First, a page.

This shift is critical from the Iranian perspective. Tehran's bottom line is that the process be based on an end-state that entails the West accepting that – at the end of the process in which Iran accepts measures to verify the peaceful intent of its program – there will be limited uranium enrichment on Iranian soil, albeit under stricter inspections. If such an outcome is accepted in principle, the Iranians appear willing to demonstrate significant flexibility on the exact limitations it would be required to accept on its nuclear work.
But this is not yet a done deal.
Crucial details on technical matters and the sequencing of steps each side would take to resolve the standoff remain to be worked out. But the pace of the process has clearly changed. The next round of talks has been scheduled for the first week in November – only three weeks away. Prior to that, technical experts from both sides will meet to hash out details on sanctions relief as well as sequencing matters.
Even as the contours of the endgame are being discussed, it's worth noting that the central parameters of a final deal have hardly changed at all over the last decade, in spite of the steady escalation of the standoff by both sides.
In March 2005, years before the Obama administration's crippling sanctions were imposed, the Iranian government provided another comprehensive, step-by-step proposal to the EU aimed at ending the nuclear standoff. It was prepared and presented by the very same people that today once again – as a result of the recent Iranian elections – are running Iran's foreign policy; President Hassan Rouhani, the then-nuclear negotiator, and Foreign Minister Zarif, the-then U.N. ambassador.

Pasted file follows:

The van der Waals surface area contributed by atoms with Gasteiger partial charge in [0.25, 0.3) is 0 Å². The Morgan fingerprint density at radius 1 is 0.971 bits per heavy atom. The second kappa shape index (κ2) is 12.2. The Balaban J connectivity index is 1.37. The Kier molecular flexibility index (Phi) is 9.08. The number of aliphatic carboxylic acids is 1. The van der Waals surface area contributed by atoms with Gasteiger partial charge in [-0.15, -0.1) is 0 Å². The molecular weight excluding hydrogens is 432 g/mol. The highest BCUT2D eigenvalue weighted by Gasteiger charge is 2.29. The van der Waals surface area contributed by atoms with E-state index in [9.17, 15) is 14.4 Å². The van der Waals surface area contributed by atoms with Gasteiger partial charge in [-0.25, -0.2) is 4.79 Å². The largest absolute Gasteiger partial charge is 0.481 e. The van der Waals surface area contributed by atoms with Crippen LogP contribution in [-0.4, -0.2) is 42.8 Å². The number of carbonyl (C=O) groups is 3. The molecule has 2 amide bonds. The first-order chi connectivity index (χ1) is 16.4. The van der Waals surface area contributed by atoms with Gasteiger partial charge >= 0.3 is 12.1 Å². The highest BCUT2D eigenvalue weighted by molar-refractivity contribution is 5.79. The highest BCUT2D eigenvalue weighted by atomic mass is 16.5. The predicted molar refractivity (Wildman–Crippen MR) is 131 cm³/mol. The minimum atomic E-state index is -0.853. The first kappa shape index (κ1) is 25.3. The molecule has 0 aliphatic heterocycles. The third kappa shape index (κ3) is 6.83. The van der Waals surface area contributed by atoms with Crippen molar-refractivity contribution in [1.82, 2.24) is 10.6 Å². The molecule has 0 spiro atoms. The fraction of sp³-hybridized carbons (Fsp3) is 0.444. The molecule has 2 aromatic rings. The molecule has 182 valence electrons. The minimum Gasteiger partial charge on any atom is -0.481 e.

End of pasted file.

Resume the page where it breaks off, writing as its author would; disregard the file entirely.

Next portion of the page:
That four-phase proposal included significant limitations to Iran's enrichment program, such as a ceiling on the enrichment level, limiting Iran's centrifuges to no more than 3,000 (Iran currently has 19,000 centrifuges) and implementation of the Additional Protocol to the Non-Proliferation Treaty, which would significantly increase the transparency of the program and the intrusiveness of inspections.
At the time, the European powers hewed to the Bush administration line that there could be no enrichment of uranium in Iran, for fear that this gave Tehran the technological capability to produce bomb materiel. Even a strictly limited and more tightly monitored enrichment program was not acceptable. As a result, Europe did not even present a formal response to Iran's 2005 proposal.
Iran responded to this refusal to accept what it deemed its nuclear rights by ending its voluntary implementation of the Additional Protocol and suspension of enrichment. But the West viewed the restarting of Iran's uranium-enrichment program as a major provocation, and since then the two sides have been trapped in a game of perpetual escalation. Iran expanded its nuclear program, built more centrifuges, added an underground nuclear site, began enriching to the 20 percent level that took it far closer to bomb grade and began stockpiling enriched uranium. The Western powers responded by taking Iran to the U.N. Security Council, which demanded a suspension of enrichment; intensified Iran's isolation; and, after 2010, began imposing crippling sanctions that have devastated the Iranian economy.
Neither side's escalation, however, has prompted the other to capitulate, but both have suffered a high cost. Iran may finally win Western acceptance for limited enrichment on its own soil, but its economy is now crushed. The West may now be able to secure limitations to Iran's nuclear program, but those same limitations could have been achieved eight years ago without sanctions – and now the limitations will be imposed on a nuclear program that has grown much more advanced and sophisticated.
So, even as they express relief and enthusiasm over Tuesday's Geneva encounter, both sides know they face an arduous diplomatic journey. But knowing that escalation has failed to resolve the standoff, their incentive to succeed at diplomacy has become all the greater.